This is a weird story. There are also two pieces to it, one being weird-weird and the other being "the hell?"-weird. I generally like layered weird; layered weird is awkward and oddly comfortable. But this is a different kind of weird, which is weird.
WEIRD PIECE ONE: "Don't print that." [Prints that anyway.]
This is kind of on The Collegian, Richmond's student newspaper. I'm not going to sit back in my fancy blogging chair wearing my fancy blogging blazer while puffing on my fancy blogging pipe and critique The Collegian's fairness, but I will write this fact:
- The Collegian had an interview with a member of Richmond's lacrosse team; the interview happened; after the interview the player requested that the information he provided be withdrawn due to a in-house restriction on speaking about the team's elevation to varsity status; The Collegian published that player's quotes anyway.
Regardless of whether you argue that the public's interest in the information trumps the player's decision to rescind his consent, this fact remains: Richmond has put a gag-order in place with respect to speaking about the university's newly-minted varsity program. That leads us to . . .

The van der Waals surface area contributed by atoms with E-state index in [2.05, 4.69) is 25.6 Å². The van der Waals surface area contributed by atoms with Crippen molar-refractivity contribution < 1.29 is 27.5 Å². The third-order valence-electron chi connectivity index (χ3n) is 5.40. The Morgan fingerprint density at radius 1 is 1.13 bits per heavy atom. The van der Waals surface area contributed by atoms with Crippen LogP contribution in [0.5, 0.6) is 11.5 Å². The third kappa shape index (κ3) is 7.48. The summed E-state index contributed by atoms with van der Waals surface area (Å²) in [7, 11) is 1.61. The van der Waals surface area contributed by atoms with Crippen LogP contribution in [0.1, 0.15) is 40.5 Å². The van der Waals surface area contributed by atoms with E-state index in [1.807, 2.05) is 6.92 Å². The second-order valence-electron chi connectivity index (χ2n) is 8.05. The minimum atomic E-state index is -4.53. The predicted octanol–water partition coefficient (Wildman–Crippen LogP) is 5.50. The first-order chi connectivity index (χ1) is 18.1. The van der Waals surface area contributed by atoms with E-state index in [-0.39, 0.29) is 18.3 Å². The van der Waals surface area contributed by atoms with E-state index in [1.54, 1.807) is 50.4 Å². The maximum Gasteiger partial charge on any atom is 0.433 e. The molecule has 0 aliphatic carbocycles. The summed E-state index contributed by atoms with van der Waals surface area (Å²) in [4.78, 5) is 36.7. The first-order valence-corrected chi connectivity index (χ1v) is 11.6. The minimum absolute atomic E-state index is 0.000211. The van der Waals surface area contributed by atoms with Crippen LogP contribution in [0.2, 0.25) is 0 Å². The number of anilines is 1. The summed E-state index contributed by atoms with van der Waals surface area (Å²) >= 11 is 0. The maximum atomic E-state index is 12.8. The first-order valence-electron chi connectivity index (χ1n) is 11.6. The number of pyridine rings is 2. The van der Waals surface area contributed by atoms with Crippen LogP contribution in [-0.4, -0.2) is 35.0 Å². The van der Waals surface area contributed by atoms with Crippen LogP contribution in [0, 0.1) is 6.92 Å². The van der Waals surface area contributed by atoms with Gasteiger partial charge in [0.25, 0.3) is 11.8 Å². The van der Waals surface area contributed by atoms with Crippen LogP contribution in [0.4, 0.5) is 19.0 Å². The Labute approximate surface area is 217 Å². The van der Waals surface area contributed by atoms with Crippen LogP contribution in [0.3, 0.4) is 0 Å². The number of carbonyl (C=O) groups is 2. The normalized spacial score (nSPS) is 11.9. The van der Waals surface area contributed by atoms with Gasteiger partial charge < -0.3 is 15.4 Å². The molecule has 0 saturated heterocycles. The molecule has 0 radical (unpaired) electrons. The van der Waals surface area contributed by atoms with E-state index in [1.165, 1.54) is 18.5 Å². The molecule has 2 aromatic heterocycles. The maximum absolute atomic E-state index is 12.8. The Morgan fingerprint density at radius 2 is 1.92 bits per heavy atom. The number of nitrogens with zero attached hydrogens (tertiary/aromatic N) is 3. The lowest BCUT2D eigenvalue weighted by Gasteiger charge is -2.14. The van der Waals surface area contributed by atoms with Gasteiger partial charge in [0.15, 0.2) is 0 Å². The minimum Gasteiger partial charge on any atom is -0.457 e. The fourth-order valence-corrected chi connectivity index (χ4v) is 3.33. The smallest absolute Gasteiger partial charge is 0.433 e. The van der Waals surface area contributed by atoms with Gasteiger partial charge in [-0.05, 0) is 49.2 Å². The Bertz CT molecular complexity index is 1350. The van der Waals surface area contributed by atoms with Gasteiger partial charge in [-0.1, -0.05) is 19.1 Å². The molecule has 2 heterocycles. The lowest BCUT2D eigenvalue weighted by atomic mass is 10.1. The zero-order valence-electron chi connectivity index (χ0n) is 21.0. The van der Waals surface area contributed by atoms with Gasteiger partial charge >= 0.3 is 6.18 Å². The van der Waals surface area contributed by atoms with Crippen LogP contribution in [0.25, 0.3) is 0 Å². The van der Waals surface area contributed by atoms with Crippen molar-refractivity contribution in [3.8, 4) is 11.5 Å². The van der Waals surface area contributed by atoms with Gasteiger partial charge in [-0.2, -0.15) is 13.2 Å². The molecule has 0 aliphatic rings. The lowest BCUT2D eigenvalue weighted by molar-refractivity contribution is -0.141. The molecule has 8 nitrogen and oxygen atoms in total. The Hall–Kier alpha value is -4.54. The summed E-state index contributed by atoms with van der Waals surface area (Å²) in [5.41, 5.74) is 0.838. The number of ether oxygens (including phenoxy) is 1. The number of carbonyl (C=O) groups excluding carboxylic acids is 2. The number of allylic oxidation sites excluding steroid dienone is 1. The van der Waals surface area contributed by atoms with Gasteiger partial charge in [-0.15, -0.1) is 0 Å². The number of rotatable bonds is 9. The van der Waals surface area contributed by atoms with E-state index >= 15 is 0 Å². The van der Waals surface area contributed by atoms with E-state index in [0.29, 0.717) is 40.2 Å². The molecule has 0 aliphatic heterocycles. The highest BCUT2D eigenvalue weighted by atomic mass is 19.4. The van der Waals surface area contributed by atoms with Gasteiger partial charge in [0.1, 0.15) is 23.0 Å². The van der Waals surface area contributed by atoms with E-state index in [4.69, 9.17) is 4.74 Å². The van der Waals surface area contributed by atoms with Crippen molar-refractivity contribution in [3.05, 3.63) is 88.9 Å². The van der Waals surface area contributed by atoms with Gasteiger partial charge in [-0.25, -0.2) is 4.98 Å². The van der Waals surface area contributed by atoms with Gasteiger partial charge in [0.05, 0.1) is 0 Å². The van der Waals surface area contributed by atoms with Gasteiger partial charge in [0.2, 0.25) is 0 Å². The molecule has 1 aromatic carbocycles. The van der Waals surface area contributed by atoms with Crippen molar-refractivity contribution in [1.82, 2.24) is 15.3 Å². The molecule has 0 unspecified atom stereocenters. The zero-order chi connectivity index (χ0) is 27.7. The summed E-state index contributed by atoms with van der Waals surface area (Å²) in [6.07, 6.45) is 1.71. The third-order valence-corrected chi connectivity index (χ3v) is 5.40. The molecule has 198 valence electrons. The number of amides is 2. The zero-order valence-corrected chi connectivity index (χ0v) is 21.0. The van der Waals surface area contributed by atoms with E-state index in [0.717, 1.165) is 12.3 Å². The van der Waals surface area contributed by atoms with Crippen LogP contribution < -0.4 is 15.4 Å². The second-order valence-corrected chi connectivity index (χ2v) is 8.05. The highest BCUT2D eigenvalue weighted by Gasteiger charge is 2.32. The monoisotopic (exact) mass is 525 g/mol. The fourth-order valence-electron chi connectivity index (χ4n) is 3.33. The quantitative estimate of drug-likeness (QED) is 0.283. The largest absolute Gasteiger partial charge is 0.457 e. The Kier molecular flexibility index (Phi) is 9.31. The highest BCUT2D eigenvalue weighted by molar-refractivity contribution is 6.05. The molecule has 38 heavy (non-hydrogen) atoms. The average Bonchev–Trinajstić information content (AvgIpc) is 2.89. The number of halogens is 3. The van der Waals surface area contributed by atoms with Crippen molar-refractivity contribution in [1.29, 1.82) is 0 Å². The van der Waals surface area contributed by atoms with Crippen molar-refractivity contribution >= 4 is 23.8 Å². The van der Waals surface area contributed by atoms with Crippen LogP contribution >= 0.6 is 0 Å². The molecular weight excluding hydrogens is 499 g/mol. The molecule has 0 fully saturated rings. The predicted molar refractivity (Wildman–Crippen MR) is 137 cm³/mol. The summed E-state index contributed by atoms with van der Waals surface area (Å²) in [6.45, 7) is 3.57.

WEIRD PIECE TWO: ANTI-BUZZ
I understand why Richmond would do this -- there is a truckload of criticism being heaped at the university for cutting men's indoor and outdoor track and soccer -- but this is the Spiders' opportunity to generate momentum and buzz around its team. We're smack in the middle of fall ball; people are writing about lacrosse, finally, after a four-month hiatus. Folks want some juice on where the program plans to go and what's changing within the program to push Richmond ahead for its tentative 2014 launch.
And Richmond is going to squash this all with delineated suppression? That's not public relations; that's unnecessary information repression that forebodes propaganda. Instead, the university is functionally creating anti-buzz. That's dumb. Do more not dumb things, Richmond.